Jose Manuel ‘Chema’ Martinez Fernandez and Isis Beriter emerged as champions for the Gobi March 2014, arriving at the finish line by the spectacular shores of Xinjiang’s Sayram Lake.
This is the first of 2 wins for the double Olympian and legendary long-distance athlete in the 4 Deserts Race Series, with the second win picked up recently at the Acatama Crossing 2014. He took on the Sahara Race (Jordan) earlier this year and earned second place, but effortlessly took the gold medal here in China sustaining his strong lead throughout the 6 day race in 25 hours 56 minutes 34 seconds.
Isis Breiter of Mexico emerged as the champion of the women’s division, completing the course with a time of 37 hours 2 minutes 6 seconds and coming in 18th overall position. Having finished as the 6th woman in the Sahara Race (Jordan) earlier this year, she was also revelling in her first win.
“I feel good,”
said the 31-year-old as she arrived at the finish line.
“The best part was coming up the hill to Checkpoint 7 [on Stage 5] and seeing the beautiful Lake Sayram in the distance. It made the difficulty of climbing the hill worth it. I trained hard for this, a lot of mountain training at over 3,000m.”
Part of the Famous 4 Deserts Race Series That Spans the Globe
The Gobi March is 1 of the 4 races that comprise the world renowned 4 Deserts Race Series of 250km, rough-country footraces. The 11th edition of this race took place in July, and returned for the second year to Bortala Mongol and Yili Kazakh Autonomous Prefectures in north-western Xinjiang Province in July this year.
Starting near Bole, the capital city of Bortala, at the foot of the Altai Mountains, the weather was fair for much of the race apart from the third day, where the race was shortened and diverted due to hail and snow on the higher sections of the course (the lost kilometres were then added the following day).
One of the most culturally diverse regions of China’s far northwest, competitors were able to stay in traditional yurts and witness up close the lives of the ethnic Mongol, Kazakh and Uyghur minorities.
The course has a number of highlights, including the Mysterious Rock Valley (where the largest group of strange rock formations are located in western China), Mongolian settlements, local culture, cable bridges, views of Tian Shan snow peaks, the famous Sayram Lake and a memorial to the founding father of Mongolia, Genghis Khan. The race will include cultural highlights and special celebrations.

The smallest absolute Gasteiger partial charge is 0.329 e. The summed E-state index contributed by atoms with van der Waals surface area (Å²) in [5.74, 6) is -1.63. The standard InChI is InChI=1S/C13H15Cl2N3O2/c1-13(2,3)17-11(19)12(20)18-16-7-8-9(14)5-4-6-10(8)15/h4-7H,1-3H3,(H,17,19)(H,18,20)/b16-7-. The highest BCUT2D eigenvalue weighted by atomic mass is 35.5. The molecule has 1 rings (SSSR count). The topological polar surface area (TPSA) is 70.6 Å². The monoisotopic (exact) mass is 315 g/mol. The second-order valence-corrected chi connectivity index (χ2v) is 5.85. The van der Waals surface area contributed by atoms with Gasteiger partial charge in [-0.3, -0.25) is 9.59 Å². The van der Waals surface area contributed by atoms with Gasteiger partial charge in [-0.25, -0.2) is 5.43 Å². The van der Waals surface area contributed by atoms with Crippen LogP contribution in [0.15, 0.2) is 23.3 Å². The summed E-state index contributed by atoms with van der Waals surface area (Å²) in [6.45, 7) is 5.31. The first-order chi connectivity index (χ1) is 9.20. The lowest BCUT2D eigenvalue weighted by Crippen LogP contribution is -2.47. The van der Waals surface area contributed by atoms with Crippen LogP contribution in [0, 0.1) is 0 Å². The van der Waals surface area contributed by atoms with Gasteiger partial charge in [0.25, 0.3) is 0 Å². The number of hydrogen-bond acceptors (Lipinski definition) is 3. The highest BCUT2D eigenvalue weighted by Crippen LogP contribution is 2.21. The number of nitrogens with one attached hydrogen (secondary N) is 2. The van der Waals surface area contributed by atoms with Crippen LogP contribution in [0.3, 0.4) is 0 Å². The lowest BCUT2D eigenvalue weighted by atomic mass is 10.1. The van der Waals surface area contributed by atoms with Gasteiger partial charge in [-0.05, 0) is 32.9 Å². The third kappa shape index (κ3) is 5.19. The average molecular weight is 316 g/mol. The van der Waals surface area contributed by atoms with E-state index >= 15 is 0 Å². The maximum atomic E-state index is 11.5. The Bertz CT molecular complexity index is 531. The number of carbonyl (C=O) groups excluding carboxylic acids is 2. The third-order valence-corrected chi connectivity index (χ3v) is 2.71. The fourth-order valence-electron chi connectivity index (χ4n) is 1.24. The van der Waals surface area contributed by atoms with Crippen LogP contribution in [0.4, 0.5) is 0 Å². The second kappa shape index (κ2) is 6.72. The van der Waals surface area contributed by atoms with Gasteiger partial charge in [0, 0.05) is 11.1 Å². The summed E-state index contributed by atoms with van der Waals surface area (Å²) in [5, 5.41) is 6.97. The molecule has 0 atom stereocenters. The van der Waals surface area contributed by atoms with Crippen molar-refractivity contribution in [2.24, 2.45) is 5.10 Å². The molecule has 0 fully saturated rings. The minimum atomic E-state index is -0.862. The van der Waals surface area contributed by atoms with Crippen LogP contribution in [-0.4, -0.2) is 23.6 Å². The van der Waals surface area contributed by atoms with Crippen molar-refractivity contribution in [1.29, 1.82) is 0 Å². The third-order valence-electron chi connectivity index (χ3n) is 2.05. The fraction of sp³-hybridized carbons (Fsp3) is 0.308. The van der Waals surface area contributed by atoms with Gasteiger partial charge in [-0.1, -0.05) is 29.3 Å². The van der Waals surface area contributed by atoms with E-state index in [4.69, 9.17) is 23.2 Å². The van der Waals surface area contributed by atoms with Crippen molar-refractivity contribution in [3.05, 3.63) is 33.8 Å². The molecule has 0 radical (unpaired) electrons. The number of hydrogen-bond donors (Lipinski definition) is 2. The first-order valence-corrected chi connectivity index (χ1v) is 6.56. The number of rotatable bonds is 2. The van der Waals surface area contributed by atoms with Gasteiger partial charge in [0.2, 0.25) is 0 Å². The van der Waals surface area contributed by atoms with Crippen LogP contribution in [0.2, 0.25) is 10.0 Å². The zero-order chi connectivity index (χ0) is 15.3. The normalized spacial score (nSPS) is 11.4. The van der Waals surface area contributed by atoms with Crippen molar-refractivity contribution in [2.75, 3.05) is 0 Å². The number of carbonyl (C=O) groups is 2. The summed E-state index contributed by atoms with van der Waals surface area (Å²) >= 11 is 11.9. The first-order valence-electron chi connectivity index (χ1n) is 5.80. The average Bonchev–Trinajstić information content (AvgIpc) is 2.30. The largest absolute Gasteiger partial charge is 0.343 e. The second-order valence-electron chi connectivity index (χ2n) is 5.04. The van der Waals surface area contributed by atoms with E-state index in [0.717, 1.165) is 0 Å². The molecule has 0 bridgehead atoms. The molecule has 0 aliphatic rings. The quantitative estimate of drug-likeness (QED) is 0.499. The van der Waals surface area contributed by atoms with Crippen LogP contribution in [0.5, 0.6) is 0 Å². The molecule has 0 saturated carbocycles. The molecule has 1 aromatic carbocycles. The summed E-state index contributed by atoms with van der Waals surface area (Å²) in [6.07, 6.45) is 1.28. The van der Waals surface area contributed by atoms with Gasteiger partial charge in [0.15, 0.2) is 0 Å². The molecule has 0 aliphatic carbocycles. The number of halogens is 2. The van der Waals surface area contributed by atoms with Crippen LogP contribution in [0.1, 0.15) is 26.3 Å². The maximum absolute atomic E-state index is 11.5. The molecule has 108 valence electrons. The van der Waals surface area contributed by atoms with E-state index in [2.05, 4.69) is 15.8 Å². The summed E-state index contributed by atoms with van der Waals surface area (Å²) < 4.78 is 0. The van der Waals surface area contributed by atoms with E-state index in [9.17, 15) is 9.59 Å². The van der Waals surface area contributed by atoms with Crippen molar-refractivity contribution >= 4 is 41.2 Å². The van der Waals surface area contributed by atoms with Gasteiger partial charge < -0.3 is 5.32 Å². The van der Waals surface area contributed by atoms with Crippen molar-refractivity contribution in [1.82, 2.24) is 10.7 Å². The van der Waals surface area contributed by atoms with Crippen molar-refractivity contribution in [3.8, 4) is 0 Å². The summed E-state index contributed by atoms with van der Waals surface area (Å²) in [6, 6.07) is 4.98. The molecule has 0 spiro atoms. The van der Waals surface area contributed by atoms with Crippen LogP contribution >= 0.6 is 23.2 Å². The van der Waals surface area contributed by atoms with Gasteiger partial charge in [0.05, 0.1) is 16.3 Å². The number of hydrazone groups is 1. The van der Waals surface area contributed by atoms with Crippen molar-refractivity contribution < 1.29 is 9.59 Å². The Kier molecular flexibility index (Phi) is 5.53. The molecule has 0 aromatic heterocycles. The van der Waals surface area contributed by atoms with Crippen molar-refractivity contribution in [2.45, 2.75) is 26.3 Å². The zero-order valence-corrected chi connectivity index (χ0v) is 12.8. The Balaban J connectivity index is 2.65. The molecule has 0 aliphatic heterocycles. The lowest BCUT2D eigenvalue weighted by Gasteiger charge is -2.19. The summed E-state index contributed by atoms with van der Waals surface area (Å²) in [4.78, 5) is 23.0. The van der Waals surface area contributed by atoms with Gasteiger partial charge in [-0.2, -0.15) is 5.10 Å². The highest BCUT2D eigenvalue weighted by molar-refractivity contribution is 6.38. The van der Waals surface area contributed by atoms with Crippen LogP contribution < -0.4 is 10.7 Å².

Take on the 4 Deserts Grand Slam – Run 1,000km in 1 Calendar Year!
Yoshiro Sato, a 34-year-old engineer from Japan, has joined the 4 Deserts Club, having now completed all 4 Deserts races. He says his next challenge is to start all over again and attempt it a second time. Others have just signed on for the challenge, such as Huynh Linh of Canada, who was inspired to take on all of the 4 Deserts races after completing the Sahara Race earlier in the year.
Many competitors are taking on the 4 Deserts Grand Slam — and are now 3 quarters through their odyssey of 1,000km in 1 calendar year. A total of 109 competitors from 41 countries engaged in this year’s Gobi March, and 31 competitors have qualified for the final invite-only The Last Desert (Antarctica), which takes place this November.
Gobi March 2015 is the Perfect Race the Challenge Your Limits
With Gobi March returning next year, competing against the backdrop of these snow-capped mountains and alpine forests, and finishing at Lake Sayram will test the limits of your physical and mental exertions. Competitors must also plan carefully to maintain the delicate balance between physical exertion, nutrition and hydration in order to successfully complete the race.
If you have what it takes, sign up for the Gobi March 2015 now!
The Gobi March 2015 takes place on 31 May 2015. Individual race entries are priced at US$3,600 (S$4,644) per person, and includes international staff and medical support throughout the event, finisher’s medal, official event t-shirt or jacket, and more.